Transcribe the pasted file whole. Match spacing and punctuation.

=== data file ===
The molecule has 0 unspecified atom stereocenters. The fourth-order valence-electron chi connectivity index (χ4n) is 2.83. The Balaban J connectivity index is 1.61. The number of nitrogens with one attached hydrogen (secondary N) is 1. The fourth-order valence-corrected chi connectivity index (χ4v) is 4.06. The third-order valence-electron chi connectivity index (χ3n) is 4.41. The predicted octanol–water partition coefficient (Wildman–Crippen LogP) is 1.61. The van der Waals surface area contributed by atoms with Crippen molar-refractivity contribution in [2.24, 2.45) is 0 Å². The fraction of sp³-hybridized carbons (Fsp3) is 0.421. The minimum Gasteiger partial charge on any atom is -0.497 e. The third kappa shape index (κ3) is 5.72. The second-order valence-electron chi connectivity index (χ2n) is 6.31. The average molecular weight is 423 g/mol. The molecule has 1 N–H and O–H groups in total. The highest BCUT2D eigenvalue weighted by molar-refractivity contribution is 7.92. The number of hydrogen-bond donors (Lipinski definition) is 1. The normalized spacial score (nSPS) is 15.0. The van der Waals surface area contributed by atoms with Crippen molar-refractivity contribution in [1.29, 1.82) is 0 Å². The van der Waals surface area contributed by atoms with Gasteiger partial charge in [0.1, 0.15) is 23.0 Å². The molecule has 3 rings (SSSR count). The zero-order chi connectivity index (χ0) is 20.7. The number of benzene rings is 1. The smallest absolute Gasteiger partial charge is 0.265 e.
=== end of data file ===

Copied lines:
The molecule has 0 unspecified atom stereocenters. The fourth-order valence-electron chi connectivity index (χ4n) is 2.83. The Balaban J connectivity index is 1.61. The number of nitrogens with one attached hydrogen (secondary N) is 1. The fourth-order valence-corrected chi connectivity index (χ4v) is 4.06. The third-order valence-electron chi connectivity index (χ3n) is 4.41. The predicted octanol–water partition coefficient (Wildman–Crippen LogP) is 1.61. The van der Waals surface area contributed by atoms with Crippen molar-refractivity contribution in [2.24, 2.45) is 0 Å². The fraction of sp³-hybridized carbons (Fsp3) is 0.421. The minimum Gasteiger partial charge on any atom is -0.497 e. The third kappa shape index (κ3) is 5.72. The second-order valence-electron chi connectivity index (χ2n) is 6.31. The average molecular weight is 423 g/mol. The molecule has 1 N–H and O–H groups in total. The highest BCUT2D eigenvalue weighted by molar-refractivity contribution is 7.92. The number of hydrogen-bond donors (Lipinski definition) is 1. The normalized spacial score (nSPS) is 15.0. The van der Waals surface area contributed by atoms with Crippen molar-refractivity contribution in [1.29, 1.82) is 0 Å². The van der Waals surface area contributed by atoms with Gasteiger partial charge in [0.1, 0.15) is 23.0 Å². The molecule has 3 rings (SSSR count). The zero-order chi connectivity index (χ0) is 20.7. The number of benzene rings is 1. The smallest absolute Gasteiger partial charge is 0.265 e.